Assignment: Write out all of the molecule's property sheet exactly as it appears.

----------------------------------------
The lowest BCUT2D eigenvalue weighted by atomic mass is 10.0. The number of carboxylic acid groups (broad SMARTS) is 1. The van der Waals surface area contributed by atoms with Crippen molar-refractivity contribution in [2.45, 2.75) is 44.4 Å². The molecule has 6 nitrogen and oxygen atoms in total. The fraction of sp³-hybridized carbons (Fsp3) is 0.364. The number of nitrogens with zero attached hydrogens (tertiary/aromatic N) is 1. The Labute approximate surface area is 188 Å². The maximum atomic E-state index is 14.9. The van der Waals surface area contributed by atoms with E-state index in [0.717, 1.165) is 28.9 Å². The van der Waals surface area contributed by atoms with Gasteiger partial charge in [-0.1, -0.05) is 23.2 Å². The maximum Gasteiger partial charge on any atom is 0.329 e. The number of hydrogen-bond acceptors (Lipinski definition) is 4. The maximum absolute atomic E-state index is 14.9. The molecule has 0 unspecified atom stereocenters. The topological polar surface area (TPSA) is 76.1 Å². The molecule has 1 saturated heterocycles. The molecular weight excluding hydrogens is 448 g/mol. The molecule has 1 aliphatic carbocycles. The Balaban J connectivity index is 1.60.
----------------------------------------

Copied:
The lowest BCUT2D eigenvalue weighted by atomic mass is 10.0. The number of carboxylic acid groups (broad SMARTS) is 1. The van der Waals surface area contributed by atoms with Crippen molar-refractivity contribution in [2.45, 2.75) is 44.4 Å². The molecule has 6 nitrogen and oxygen atoms in total. The fraction of sp³-hybridized carbons (Fsp3) is 0.364. The number of nitrogens with zero attached hydrogens (tertiary/aromatic N) is 1. The Labute approximate surface area is 188 Å². The maximum atomic E-state index is 14.9. The van der Waals surface area contributed by atoms with E-state index in [0.717, 1.165) is 28.9 Å². The van der Waals surface area contributed by atoms with Gasteiger partial charge in [-0.1, -0.05) is 23.2 Å². The maximum Gasteiger partial charge on any atom is 0.329 e. The number of hydrogen-bond acceptors (Lipinski definition) is 4. The maximum absolute atomic E-state index is 14.9. The molecule has 0 unspecified atom stereocenters. The topological polar surface area (TPSA) is 76.1 Å². The molecule has 1 saturated heterocycles. The molecular weight excluding hydrogens is 448 g/mol. The molecule has 1 aliphatic carbocycles. The Balaban J connectivity index is 1.60.